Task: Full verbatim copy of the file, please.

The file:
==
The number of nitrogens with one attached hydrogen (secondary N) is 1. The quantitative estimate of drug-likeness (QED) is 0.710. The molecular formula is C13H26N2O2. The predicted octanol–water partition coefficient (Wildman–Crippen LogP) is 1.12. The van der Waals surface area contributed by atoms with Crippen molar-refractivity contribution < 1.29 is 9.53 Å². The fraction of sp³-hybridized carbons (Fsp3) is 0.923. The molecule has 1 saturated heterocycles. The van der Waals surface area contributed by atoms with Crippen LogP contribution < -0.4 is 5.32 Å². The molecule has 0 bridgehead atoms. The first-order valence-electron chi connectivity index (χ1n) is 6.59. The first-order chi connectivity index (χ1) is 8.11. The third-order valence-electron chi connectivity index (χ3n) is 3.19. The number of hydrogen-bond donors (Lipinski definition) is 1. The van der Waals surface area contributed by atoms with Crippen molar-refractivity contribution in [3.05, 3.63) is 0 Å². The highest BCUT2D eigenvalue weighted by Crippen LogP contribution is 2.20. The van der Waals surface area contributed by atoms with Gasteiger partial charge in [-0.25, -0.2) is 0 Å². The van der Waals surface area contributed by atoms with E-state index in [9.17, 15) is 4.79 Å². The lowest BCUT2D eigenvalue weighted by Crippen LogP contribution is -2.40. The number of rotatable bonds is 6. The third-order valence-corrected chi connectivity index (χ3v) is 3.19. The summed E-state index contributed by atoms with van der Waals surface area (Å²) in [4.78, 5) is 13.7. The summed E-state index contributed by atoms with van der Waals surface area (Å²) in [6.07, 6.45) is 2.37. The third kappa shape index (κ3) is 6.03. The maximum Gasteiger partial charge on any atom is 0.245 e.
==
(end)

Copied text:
The number of nitrogens with one attached hydrogen (secondary N) is 1. The quantitative estimate of drug-likeness (QED) is 0.710. The molecular formula is C13H26N2O2. The predicted octanol–water partition coefficient (Wildman–Crippen LogP) is 1.12. The van der Waals surface area contributed by atoms with Crippen molar-refractivity contribution < 1.29 is 9.53 Å². The fraction of sp³-hybridized carbons (Fsp3) is 0.923. The molecule has 1 saturated heterocycles. The van der Waals surface area contributed by atoms with Crippen LogP contribution < -0.4 is 5.32 Å². The molecule has 0 bridgehead atoms. The first-order valence-electron chi connectivity index (χ1n) is 6.59. The first-order chi connectivity index (χ1) is 8.11. The third-order valence-electron chi connectivity index (χ3n) is 3.19. The number of hydrogen-bond donors (Lipinski definition) is 1. The van der Waals surface area contributed by atoms with Crippen molar-refractivity contribution in [3.05, 3.63) is 0 Å². The highest BCUT2D eigenvalue weighted by Crippen LogP contribution is 2.20. The van der Waals surface area contributed by atoms with Gasteiger partial charge in [-0.25, -0.2) is 0 Å². The van der Waals surface area contributed by atoms with E-state index in [9.17, 15) is 4.79 Å². The lowest BCUT2D eigenvalue weighted by Crippen LogP contribution is -2.40. The number of rotatable bonds is 6. The third-order valence-corrected chi connectivity index (χ3v) is 3.19. The summed E-state index contributed by atoms with van der Waals surface area (Å²) in [4.78, 5) is 13.7. The summed E-state index contributed by atoms with van der Waals surface area (Å²) in [6.07, 6.45) is 2.37. The third kappa shape index (κ3) is 6.03. The maximum Gasteiger partial charge on any atom is 0.245 e.